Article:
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Do tech firms assume too much?

  Fruit Bat /\0/\ 20:41 23 Jan 2012

This question stems from a thread in the helproom here

The Kindle appears to need a wireless network available before it will function properly.

Is this true of other technology in today's integrated world?

My mp3 player for instance would be useless if I didn't have a PC to download the tunes too and transfer across to the player.

Gone are the days of standalone equipment?

  Forum Editor 23:37 23 Jan 2012

The Kindle was specifically developed (by Amazon) for wireless connectivity. It's made pretty clear on the Kindle site, and I don't think it's a disgrace that Amazon expects you to register the device online before you can access some of the options.

The whole point of a Kindle is that you download e-books via the internet - it's not aimed at people who don't have the technology (or access to the technology) to do that.

Amazon sold a million Kindles a week in the three-week run up to Christmas last year; that makes it a pretty successful device by anyone's standards.

  Fruit Bat /\0/\ 23:40 23 Jan 2012

Yes but in this case without the extra tech of a wireless network he can't register.

There is obviously some basic tech required to get somethings working i.e. the electricity supply (if you can call that basic)


  Forum Editor 00:02 24 Jan 2012

*Fruit Bat /\0/*

".....without the extra tech of a wireless network he can't register."

Yes, he can. You can register a new Kindle from any computer that's connected to the internet. Kindles are registered by their serial numbers, and the number can be read off the device. You register via the Amazon site, and you can buy books that way too,downloading them onto a PC,and dragging them onto your Kindle.

  lotvic 00:24 24 Jan 2012

FE yes, that's okay for registering the serial number and getting books via pc but I think a point has been missed - i.e. you can't set the time etc. on your Kindle until you have connected the Kindle via Wi-Fi.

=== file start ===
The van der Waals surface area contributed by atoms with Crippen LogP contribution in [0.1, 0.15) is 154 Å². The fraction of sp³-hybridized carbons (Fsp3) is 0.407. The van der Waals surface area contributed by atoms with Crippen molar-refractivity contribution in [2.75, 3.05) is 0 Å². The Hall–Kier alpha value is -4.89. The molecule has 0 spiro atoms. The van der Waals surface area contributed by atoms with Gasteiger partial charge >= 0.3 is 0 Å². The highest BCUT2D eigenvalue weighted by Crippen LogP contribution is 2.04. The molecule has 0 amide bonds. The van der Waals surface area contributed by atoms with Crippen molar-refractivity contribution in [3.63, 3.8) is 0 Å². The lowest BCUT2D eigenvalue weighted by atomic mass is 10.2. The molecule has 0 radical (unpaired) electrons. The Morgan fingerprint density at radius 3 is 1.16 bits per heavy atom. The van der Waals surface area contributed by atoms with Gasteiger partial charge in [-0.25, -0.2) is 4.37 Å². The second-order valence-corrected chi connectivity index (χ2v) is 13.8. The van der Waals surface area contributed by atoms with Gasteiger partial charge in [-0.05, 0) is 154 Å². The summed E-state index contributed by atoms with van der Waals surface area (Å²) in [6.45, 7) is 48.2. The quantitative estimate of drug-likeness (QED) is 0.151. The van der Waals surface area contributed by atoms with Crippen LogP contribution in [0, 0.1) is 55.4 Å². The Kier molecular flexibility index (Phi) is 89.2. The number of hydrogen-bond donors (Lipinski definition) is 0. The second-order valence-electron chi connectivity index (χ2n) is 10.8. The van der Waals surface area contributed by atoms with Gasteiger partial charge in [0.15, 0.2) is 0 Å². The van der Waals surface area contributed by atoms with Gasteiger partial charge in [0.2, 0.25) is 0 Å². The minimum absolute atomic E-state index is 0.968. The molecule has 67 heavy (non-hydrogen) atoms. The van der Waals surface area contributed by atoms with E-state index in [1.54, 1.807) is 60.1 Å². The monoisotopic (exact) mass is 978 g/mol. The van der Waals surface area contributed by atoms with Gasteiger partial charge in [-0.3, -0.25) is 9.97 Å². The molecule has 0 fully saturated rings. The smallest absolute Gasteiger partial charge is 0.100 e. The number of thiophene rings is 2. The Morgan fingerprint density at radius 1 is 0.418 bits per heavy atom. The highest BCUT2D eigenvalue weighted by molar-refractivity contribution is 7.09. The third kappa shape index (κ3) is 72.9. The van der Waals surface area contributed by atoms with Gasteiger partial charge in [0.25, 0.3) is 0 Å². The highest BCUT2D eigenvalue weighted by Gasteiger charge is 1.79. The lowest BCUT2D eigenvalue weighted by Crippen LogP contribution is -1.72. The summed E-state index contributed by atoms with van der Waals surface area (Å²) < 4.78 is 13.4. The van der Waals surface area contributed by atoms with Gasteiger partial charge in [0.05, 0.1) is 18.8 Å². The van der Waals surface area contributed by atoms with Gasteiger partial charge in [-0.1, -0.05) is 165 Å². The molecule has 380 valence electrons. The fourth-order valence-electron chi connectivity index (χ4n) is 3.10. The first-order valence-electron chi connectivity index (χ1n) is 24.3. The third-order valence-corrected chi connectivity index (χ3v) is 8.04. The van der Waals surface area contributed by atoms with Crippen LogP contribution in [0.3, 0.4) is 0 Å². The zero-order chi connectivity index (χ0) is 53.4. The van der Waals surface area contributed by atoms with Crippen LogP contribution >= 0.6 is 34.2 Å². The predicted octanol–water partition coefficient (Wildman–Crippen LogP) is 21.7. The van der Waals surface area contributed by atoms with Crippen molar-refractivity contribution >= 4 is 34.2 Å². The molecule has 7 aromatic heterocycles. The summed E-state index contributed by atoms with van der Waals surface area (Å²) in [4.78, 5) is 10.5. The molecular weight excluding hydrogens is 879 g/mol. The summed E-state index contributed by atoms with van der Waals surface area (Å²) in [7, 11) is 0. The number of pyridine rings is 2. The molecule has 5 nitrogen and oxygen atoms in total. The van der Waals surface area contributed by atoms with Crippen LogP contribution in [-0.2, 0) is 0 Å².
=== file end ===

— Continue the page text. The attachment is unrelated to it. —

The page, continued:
I agree it is made quite clear on Amazon that Kindle needs at some point to be connected via Wi-Fi to Amazon to make full use of it.

  spuds 11:25 24 Jan 2012

My personal view, is that with most things nowadays, you have to read the small print, and understand the product before purchase. But not necessarily in that order!.

I have items, that I do not fully understand, with the end results, that most of the incentives of the item are never used, which I suppose is a very sad thing, and especially after having tried to understand the instruction book?.

"Gone are the days of standalone equipment?". I would certainly perhaps agree with that!.

Perhaps looking into the future, when electricity and present day fuel supplies fail, we might need to consider past options?.

  Quickbeam 12:18 24 Jan 2012

"Gone are the days of standalone equipment?"

Car radio/CD player, portable radio, TVs, DVD player, hi-fi separates, landline phone are some of the standalone items that I still have. Dwindling, but not yet gone from my house.

But isn't saying "The Kindle appears to need a wireless network available before it will function properly." a bit like saying that a car needs petrol to function properly? The Kindle was designed to make use of wireless & 3G technology.

  Fruit Bat /\0/\ 17:07 24 Jan 2012

A smartphone, Kindle etc work fine with just about 'any' internet connection & that is really what this thread was about I think.

Not really, the thread stemmed from a problem with lack of wireless for a kindle but the thread is aimed at how intertwined our technology is nowadays.

  dagbladet 17:21 24 Jan 2012

My grandad had a lovely old gramophone. Had a big trumpet thing for a speaker, didn't even need electricity, it was wound up by a handle. Problem was he couldn't get a single sound out of it unless he went to Arkwright's store and bought a big wax cylinder with the music etched into the grooves. Standalone...pah!

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